Professor Calestous Juma, a Kenyan at Harvard, details a history of resistance to technological innovation: from the printing press to genetically modified food, resistance is rarely irrational.
By Calestous Juma | July 1, 2016
Technological innovation is often extolled for its power to overcome major development challenges, fuel economic growth, and propel societies forward. Yet innovations frequently face high barriers to implementation, with governments sometimes banning new technologies outright – even those that could bring far-reaching benefits.
Consider the printing press. Among other things, the new technology was a boon to world religions, which suddenly had an efficient means of reproducing and disseminating sacred texts. Yet the Ottoman Empire forbade the printing of the Koran for nearly 400 years. In 1515, Sultan Selim I is said to have decreed that “occupying oneself with the science of printing was punishable by death.”
Why oppose such a beneficial technology? As I argue in my book Innovation and Its Enemies: Why People Resist New Technologies, the answer is not simply that people are afraid of the unknown. Rather, resistance to technological progress is usually rooted in the fear that disruption of the status quo might bring losses in employment, income, power, and identity. Governments often end up deciding that it would be easier to prohibit the new technology than to adapt to it.
By banning the printing of the Koran, Ottoman leaders delayed employment losses for scribes and calligraphers (many of whom were women who were glorified for their mastery of the art). But protecting employment was not their main motivation; after all, beginning in 1727, they did allow non-religious texts to be printed, despite protests by calligraphers, who responded to the edict by putting their inkstands and pencils in coffins and marching to the High Porte in Istanbul.
Religious knowledge was a different matter. It was both the glue that held society together and a pillar of political power, so maintaining a monopoly over the dissemination of that knowledge was critical to maintaining the authority of Ottoman leaders. They feared going the way of the Catholic pope, who lost considerable authority during the Protestant Reformation, when the printing press played a key role in spreading new ideas to the faithful.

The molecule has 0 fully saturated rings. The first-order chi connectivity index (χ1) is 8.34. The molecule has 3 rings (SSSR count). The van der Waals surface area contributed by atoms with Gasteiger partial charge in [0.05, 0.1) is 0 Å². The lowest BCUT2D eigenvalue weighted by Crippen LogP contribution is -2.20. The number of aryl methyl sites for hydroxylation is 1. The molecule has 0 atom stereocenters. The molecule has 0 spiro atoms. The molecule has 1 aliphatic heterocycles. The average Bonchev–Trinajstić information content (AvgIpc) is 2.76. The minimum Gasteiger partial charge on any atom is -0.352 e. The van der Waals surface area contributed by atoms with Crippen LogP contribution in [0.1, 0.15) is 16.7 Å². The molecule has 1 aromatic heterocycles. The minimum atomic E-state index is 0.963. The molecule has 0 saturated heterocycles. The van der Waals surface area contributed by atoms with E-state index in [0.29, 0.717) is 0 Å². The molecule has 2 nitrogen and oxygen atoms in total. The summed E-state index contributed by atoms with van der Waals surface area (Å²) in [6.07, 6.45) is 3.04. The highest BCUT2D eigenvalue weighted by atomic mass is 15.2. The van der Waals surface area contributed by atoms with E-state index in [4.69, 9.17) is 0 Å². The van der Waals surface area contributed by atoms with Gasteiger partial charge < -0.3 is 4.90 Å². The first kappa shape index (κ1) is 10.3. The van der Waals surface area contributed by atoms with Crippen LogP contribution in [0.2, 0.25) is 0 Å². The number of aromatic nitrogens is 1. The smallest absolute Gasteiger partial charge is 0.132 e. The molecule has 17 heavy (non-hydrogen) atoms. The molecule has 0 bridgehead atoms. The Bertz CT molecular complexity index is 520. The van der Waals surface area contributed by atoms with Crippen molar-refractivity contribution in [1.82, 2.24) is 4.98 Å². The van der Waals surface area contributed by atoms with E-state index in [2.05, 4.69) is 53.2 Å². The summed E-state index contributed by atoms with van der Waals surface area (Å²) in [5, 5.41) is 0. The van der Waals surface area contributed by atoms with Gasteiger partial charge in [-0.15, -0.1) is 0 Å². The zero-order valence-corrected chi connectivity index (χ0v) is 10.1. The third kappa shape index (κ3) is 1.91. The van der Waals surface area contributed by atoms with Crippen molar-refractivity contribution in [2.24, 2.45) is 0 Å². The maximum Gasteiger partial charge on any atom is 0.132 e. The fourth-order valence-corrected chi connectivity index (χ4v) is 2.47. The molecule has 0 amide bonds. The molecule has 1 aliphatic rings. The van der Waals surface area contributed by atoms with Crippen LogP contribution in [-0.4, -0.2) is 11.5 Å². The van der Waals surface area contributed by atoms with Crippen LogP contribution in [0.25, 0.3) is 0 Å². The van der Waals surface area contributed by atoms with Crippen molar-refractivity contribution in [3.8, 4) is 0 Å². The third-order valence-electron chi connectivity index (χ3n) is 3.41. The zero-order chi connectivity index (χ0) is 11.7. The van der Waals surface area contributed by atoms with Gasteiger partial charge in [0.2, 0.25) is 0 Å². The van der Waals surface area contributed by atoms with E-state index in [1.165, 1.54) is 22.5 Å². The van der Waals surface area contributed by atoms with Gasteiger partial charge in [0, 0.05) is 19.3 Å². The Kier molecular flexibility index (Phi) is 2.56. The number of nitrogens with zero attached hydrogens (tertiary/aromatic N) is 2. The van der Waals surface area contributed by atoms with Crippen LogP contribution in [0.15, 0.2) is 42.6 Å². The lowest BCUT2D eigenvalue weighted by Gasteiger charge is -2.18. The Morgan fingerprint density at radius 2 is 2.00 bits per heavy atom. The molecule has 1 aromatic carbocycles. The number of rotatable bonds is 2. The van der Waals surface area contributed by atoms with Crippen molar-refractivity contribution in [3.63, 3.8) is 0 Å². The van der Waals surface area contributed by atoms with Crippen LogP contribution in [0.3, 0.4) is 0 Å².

Of course, the erection of barriers to technological innovation does not always start with the government. Those with a vested interest in the status quo may push their governments to impose bans. They may do so through protest, as the Ottoman calligraphers did, and as Irish opponents of genetically modified potatoes did in 2002, by marching in Dublin to express their opposition to the “death of good food.”
Opponents of new technologies may also employ slander, misinformation, and even demonization – an approach that has certainly succeeded in the past. In 1674, English women issued a petition against coffee, alleging that it caused sterility and thus should be consumed only by people over 60 – a very small market at the time. The following year, King Charles II ordered the suppression of coffeehouses, though he was probably motivated more by the desire to protect the market share of local beverages, such as alcoholic drinks and then-newly introduced tea, than by the infertility rumors.
In the 1800s, the American dairy industry spearheaded a similar misinformation campaign about margarine, claiming that it caused sterility, stunted growth, and male baldness. Derided as “bull butter,” opponents claimed that margarine contained “diseased and putrid beef, dead horses, dead hogs, dead dogs, mad dogs, and downed sheep.”
In response, the federal government introduced new restrictions on margarine, covering everything from labeling (as with genetically modified foods today), the use of artificial coloring, and interstate movement. New taxes reinforced butter’s primacy further. In 1886, a Wisconsin congressman declared outright his “intent to destroy the manufacture of the noxious compound by taxing it out of existence.”